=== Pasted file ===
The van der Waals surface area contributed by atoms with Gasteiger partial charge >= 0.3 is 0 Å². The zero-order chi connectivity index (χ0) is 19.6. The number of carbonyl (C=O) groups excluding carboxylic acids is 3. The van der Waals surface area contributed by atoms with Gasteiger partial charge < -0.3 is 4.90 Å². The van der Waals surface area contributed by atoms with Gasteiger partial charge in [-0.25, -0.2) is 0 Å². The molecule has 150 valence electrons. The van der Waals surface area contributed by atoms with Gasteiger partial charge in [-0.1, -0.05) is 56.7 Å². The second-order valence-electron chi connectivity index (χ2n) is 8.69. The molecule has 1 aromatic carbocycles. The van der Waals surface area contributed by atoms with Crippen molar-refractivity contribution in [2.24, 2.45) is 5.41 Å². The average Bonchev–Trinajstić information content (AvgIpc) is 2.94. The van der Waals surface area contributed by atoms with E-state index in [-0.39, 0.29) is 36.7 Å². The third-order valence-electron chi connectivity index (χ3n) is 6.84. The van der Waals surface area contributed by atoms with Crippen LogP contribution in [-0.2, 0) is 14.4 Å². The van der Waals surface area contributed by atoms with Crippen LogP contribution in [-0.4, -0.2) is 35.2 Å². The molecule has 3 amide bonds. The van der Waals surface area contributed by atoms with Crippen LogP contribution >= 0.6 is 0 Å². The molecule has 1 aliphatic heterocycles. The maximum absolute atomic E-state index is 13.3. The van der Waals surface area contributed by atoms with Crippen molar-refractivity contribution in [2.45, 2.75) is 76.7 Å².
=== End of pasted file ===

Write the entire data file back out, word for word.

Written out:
The van der Waals surface area contributed by atoms with Gasteiger partial charge >= 0.3 is 0 Å². The zero-order chi connectivity index (χ0) is 19.6. The number of carbonyl (C=O) groups excluding carboxylic acids is 3. The van der Waals surface area contributed by atoms with Gasteiger partial charge < -0.3 is 4.90 Å². The van der Waals surface area contributed by atoms with Gasteiger partial charge in [-0.25, -0.2) is 0 Å². The molecule has 150 valence electrons. The van der Waals surface area contributed by atoms with Gasteiger partial charge in [-0.1, -0.05) is 56.7 Å². The second-order valence-electron chi connectivity index (χ2n) is 8.69. The molecule has 1 aromatic carbocycles. The van der Waals surface area contributed by atoms with Crippen molar-refractivity contribution in [2.24, 2.45) is 5.41 Å². The average Bonchev–Trinajstić information content (AvgIpc) is 2.94. The van der Waals surface area contributed by atoms with E-state index in [-0.39, 0.29) is 36.7 Å². The third-order valence-electron chi connectivity index (χ3n) is 6.84. The van der Waals surface area contributed by atoms with Crippen LogP contribution in [-0.2, 0) is 14.4 Å². The van der Waals surface area contributed by atoms with Crippen LogP contribution in [-0.4, -0.2) is 35.2 Å². The molecule has 3 amide bonds. The van der Waals surface area contributed by atoms with Crippen LogP contribution >= 0.6 is 0 Å². The molecule has 1 aliphatic heterocycles. The maximum absolute atomic E-state index is 13.3. The van der Waals surface area contributed by atoms with Crippen molar-refractivity contribution in [2.45, 2.75) is 76.7 Å².